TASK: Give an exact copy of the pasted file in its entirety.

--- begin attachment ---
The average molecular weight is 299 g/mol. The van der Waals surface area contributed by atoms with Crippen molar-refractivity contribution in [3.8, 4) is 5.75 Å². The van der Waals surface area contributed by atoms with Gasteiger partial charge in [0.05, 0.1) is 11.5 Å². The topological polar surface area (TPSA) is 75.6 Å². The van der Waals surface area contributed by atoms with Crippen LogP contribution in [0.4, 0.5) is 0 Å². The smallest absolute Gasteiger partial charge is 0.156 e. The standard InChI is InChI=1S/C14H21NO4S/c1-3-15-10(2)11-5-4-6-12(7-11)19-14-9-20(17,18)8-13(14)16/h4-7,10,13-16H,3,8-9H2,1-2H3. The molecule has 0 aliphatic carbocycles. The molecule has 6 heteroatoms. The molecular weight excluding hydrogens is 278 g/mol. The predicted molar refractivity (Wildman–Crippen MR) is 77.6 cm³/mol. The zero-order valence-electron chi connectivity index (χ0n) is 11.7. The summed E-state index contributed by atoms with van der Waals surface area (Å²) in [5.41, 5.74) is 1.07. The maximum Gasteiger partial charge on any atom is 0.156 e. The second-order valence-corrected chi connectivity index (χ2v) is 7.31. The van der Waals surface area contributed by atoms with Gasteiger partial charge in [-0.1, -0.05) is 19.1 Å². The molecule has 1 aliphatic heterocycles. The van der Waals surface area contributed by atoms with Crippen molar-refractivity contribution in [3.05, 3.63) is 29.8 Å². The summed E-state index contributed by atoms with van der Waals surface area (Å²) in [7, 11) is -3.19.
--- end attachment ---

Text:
The average molecular weight is 299 g/mol. The van der Waals surface area contributed by atoms with Crippen molar-refractivity contribution in [3.8, 4) is 5.75 Å². The van der Waals surface area contributed by atoms with Gasteiger partial charge in [0.05, 0.1) is 11.5 Å². The topological polar surface area (TPSA) is 75.6 Å². The van der Waals surface area contributed by atoms with Crippen LogP contribution in [0.4, 0.5) is 0 Å². The smallest absolute Gasteiger partial charge is 0.156 e. The standard InChI is InChI=1S/C14H21NO4S/c1-3-15-10(2)11-5-4-6-12(7-11)19-14-9-20(17,18)8-13(14)16/h4-7,10,13-16H,3,8-9H2,1-2H3. The molecule has 0 aliphatic carbocycles. The molecule has 6 heteroatoms. The molecular weight excluding hydrogens is 278 g/mol. The predicted molar refractivity (Wildman–Crippen MR) is 77.6 cm³/mol. The zero-order valence-electron chi connectivity index (χ0n) is 11.7. The summed E-state index contributed by atoms with van der Waals surface area (Å²) in [5.41, 5.74) is 1.07. The maximum Gasteiger partial charge on any atom is 0.156 e. The second-order valence-corrected chi connectivity index (χ2v) is 7.31. The van der Waals surface area contributed by atoms with Gasteiger partial charge in [-0.1, -0.05) is 19.1 Å². The molecule has 1 aliphatic heterocycles. The van der Waals surface area contributed by atoms with Crippen molar-refractivity contribution in [3.05, 3.63) is 29.8 Å². The summed E-state index contributed by atoms with van der Waals surface area (Å²) in [7, 11) is -3.19.